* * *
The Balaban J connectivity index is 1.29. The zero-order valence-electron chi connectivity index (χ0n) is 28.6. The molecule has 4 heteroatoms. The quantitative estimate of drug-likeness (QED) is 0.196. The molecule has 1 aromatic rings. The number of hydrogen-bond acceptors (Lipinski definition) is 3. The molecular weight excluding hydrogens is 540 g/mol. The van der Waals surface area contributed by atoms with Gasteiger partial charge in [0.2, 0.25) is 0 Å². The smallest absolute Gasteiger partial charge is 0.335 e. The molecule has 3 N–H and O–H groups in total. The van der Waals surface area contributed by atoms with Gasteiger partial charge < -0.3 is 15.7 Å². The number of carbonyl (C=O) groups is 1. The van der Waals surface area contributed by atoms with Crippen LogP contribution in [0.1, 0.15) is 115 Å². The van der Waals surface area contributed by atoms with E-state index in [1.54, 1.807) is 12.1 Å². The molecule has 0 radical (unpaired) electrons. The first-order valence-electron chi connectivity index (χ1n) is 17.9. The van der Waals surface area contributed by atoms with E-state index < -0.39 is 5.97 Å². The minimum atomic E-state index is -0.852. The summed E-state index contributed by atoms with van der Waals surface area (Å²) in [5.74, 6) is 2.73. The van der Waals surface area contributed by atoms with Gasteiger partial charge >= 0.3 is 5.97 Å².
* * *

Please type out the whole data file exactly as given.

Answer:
The Balaban J connectivity index is 1.29. The zero-order valence-electron chi connectivity index (χ0n) is 28.6. The molecule has 4 heteroatoms. The quantitative estimate of drug-likeness (QED) is 0.196. The molecule has 1 aromatic rings. The number of hydrogen-bond acceptors (Lipinski definition) is 3. The molecular weight excluding hydrogens is 540 g/mol. The van der Waals surface area contributed by atoms with Gasteiger partial charge in [0.2, 0.25) is 0 Å². The smallest absolute Gasteiger partial charge is 0.335 e. The molecule has 3 N–H and O–H groups in total. The van der Waals surface area contributed by atoms with Gasteiger partial charge < -0.3 is 15.7 Å². The number of carbonyl (C=O) groups is 1. The van der Waals surface area contributed by atoms with Crippen LogP contribution in [0.1, 0.15) is 115 Å². The van der Waals surface area contributed by atoms with E-state index in [1.54, 1.807) is 12.1 Å². The molecule has 0 radical (unpaired) electrons. The first-order valence-electron chi connectivity index (χ1n) is 17.9. The van der Waals surface area contributed by atoms with E-state index < -0.39 is 5.97 Å². The minimum atomic E-state index is -0.852. The summed E-state index contributed by atoms with van der Waals surface area (Å²) in [5.74, 6) is 2.73. The van der Waals surface area contributed by atoms with Gasteiger partial charge >= 0.3 is 5.97 Å².